The Existing Growth Factors Can Maintain the Economy Maximum for Three Years

On the other day, Alexei Ulyukaev, Minister of Economic Development of the Russian Federation made public the position of the Ministry of Economic Development as regards the expected economic growth rates in 2014.

According to Alexei Ulyukaev, on the basis of the results of this year Russian GDP growth rates may exceed the earlier made official forecast (0.5% as compared to the previous year) and amount to 1.1%.

According to experts, the main factor behind that growth is import substitution (as stated in the updated forecast on Russia published today by the Bank of America Merrill Lynch "in a situation of the ruble depreciation the volume of the import decreased for the first time after a long period having predetermined a surge of business activities in industry") and small growth in consumer demand due to the law level of the rate of unemployment (it is to be reminded that according to the Rosstat's data in January-May 2014 the level of the rate of unemployment in Russia amounted to 4.9% of the gainfully employed population).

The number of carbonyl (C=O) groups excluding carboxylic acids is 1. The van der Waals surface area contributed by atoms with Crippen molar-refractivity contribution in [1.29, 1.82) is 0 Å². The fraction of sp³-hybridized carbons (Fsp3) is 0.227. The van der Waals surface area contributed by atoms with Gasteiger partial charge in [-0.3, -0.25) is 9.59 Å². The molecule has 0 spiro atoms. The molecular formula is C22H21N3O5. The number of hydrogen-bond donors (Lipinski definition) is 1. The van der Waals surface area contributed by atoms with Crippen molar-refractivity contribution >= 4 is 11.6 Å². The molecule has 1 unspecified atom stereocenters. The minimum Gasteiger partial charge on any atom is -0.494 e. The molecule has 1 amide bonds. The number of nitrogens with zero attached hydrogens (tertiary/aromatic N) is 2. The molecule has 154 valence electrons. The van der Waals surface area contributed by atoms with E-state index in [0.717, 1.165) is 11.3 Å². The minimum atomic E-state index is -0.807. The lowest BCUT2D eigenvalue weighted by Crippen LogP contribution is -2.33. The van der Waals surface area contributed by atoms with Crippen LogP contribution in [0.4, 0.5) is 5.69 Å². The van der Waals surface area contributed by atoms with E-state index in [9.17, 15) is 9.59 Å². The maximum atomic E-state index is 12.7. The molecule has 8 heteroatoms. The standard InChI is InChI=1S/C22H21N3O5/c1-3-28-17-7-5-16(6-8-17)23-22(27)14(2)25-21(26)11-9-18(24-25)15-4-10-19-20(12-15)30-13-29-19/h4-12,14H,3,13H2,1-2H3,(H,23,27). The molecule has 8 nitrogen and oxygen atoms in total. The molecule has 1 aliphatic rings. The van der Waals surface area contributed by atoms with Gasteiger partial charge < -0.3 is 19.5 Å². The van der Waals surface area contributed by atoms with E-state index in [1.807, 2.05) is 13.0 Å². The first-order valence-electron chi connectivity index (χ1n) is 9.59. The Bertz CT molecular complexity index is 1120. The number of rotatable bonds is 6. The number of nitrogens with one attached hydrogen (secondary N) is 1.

At the same time, as was already stated the above factors are able to support the Russian economic growth rates at a small positive level (with fluctuations of 1%) within 2-3 years. Taking into account the fact that after the 2008-2009 crisis the Russian economy entered a new, lower phase of the cycle, higher economic growth rates can hardly be expected in the near future. For further revival of growth rates (in the long-term prospect), it is important either to increase the volume of factors of production (labor and capital), or in case of preservation of those factors at the permanent level growth in the aggregate factor productivity as the Solow model of economic growth predicts [1].

Maria Kazakova, PhD (Economics), Deputy Head of the International Department of Budget Stability Research


[1]See, in particular, Solow R.M. (1956) «A Contribution to the Theory of Economic Growth»//Quarterly Journal of Economics 70 (February): pp. 64–94. Reprinted in Stiglitz J.E. and Usawa H., ed. (1969) Readings in the Modern Theory of Economic Growth. Cambridge: MIT Press; Solow R. M. (1957) «Technical Change and the Aggregate Production Function»// The Review of Economics and Statistics, Vol. 39. № 3. pp. 312–320; Solow R. M. (1962) Technical Progress, Capital Formation, and Economic Growth//The American Economic Review Vol. 52, No. 2, Papers and Proceedings of the Seventy-Fourth Annual Meeting of the American Economic Association (May, 1962) (pp. 76–86).